Worrisome data confirms this:
That's just a small taste of the serious 21st-century issues.
The authors call it “disconnection syndrome”, defined as a state...
Valentine's Day is just around the corner, and chocolate (in heart-shaped boxes or otherwise) can be found in every corner of the grocery store.
So, which is it? A health food? Or a junk food?
Largely, it depends on which version of chocolate we're referring to -- KitKat or cacao.
Most of us are familiar with the KitKat of which an astonishing 650 bars are consumed each second globally, according to Nestle.1 Its ingredient list is a telltale sign of its rank on the nutritional ladder.
As you can see, a "chocolate" bar can consist of more than just chocolate. And in this case, it is mostly sugar -- 21 grams, in fact. That's more than 5 teaspoons in a 43 gram serving. That fact alone...
Since this is my first blog of 2022, I would like to extend to you my very warmest wishes for a bright and beautiful year! May you be blessed with genuine health and a happy heart—all year long!
To this end, I have assembled for you (and for myself too) a 22-point check list of simple yet profoundly effective steps and strategies that we know, from science (and common sense), are found to lead us toward a well life.
In the last couple of years, I fear, we have started to slide away from this intention. Is this not true? I mean, sure, never before in my own lifetime has humankind become so obsessed with the fear of becoming ill.
But avoiding sickness and death is not the same thing as embracing wellness and life.
In fact, some of the very practices enforced by, let’s just say, those ‘in positions of power’ are contrary to the practices that facilitate health. However, it is not too late to reclaim our personal...
“What? No cheese!” This is one of the most frequent laments I hear from my clients embarking on a cancer-free diet. Believe me. I feel your pain. I don’t eat it very often either.
Most cheese made in Canada is made from cow’s milk that has been pasteurized, a process that destroys enzymes, beneficial probiotic bacteria, and most B vitamins. This makes it is essentially a “dead food” and hard to digest, increasing risk of food sensitivity and stressed immune systems in those who eat it.
So, yes, I love cheese. But I love having healthy body parts even more.
That was why I was thrilled to try this non-dairy recipe, adapted from Paulette Millis’ “Jack Cheese”, published in Cook Your Way to Health.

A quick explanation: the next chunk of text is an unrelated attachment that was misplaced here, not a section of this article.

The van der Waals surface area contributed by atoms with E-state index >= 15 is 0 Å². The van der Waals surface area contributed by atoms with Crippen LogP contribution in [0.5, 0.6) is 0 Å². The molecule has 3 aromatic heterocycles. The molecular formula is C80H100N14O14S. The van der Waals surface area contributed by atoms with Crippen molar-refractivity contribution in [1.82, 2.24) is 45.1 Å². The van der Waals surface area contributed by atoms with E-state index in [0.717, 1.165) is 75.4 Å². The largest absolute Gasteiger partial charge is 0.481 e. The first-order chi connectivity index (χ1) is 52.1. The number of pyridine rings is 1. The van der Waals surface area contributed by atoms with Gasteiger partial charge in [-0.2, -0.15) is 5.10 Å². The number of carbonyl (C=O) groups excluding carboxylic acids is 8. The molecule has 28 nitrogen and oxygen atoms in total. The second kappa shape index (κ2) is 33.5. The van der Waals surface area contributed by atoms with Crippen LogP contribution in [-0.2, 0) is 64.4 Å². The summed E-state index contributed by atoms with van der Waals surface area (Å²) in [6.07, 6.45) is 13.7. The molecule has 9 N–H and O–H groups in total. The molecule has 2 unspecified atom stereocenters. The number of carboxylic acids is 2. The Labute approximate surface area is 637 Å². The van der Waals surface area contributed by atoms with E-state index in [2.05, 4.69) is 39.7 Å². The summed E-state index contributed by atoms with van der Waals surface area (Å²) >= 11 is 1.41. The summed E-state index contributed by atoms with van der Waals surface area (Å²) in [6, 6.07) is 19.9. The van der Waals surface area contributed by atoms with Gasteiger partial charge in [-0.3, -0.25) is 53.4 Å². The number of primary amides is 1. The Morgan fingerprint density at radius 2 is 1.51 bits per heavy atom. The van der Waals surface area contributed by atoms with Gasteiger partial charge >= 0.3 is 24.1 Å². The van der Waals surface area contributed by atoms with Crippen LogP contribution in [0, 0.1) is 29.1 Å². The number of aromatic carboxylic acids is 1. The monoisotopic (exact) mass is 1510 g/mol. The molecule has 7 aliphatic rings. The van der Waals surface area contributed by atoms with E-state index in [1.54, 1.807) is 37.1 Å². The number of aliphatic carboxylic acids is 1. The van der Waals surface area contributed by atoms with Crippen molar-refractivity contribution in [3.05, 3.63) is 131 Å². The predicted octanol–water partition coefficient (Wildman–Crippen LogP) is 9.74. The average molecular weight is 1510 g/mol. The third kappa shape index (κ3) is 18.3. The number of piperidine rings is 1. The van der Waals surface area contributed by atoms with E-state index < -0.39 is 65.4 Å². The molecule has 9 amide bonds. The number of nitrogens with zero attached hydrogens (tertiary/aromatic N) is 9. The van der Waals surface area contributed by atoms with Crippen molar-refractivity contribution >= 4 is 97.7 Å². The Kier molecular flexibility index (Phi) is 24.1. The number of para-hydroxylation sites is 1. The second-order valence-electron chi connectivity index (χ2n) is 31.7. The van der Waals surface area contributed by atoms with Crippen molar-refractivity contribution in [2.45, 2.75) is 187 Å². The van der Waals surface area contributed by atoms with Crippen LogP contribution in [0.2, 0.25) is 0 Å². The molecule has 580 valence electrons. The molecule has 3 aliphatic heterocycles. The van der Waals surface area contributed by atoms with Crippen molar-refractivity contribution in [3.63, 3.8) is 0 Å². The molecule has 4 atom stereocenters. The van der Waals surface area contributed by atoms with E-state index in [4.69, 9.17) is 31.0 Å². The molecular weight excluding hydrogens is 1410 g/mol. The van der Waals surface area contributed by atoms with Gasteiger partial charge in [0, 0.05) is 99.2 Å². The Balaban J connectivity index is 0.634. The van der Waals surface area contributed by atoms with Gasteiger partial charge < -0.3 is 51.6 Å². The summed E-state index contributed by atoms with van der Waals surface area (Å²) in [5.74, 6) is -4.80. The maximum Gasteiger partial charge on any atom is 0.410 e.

Okay. I’ll admit it. I’ve been on a bit of a “cauliflower kick” lately. This recipe is too good to keep to myself though. (That would be selfish.) So I’ll share.
If you google “Cauliflower Popcorn” you will get a lot of hits. A lot a lot a lot. I can’t speak for the other 8,400,000 versions of this recipe , but this vegan version is good. Really good. OMG, my husband and I effortlessly polished off an entire head of cauliflower by ourselves in one sitting—popcorn style!
I can’t exactly remember where this recipe originated from, which is too bad because I really would like to thank the contributor. Whoever you are out there— thank you! Thank you! Thank you!
First, a word about nutritional yeast:
It is a great source of B vitamins. It’s got trace minerals needed for gene regulation, metabolism, growth, and immunity. One tablespoon contains 2...
As the Christian world immerses itself, or soon will, into the sacred season of Lent or Great Fast, I am fascinated by how science is suddenly catching up to this age-old tradition.
Even if religion is not your thing—but caring for yourself is— you may wish to grab a page or two from this 40-day period of preparation leading up to the celebration of Easter, and some of the spiritual disciplines that rest at its foundation: silence and solitude, prayer and meditation, and fasting.
SINKING INTO SILENCE AND SOLITUDE
It was customary, in the early Christian church, for the holy monks to retreat into the desert for the duration of Lent for some serious “alone time”.
Maybe going forty days without seeing or talking to even one other person is “not your thing” either, but carving out some time each day for solitude and silence is a practice worth pursuing for the purpose of one’s physical and mental health.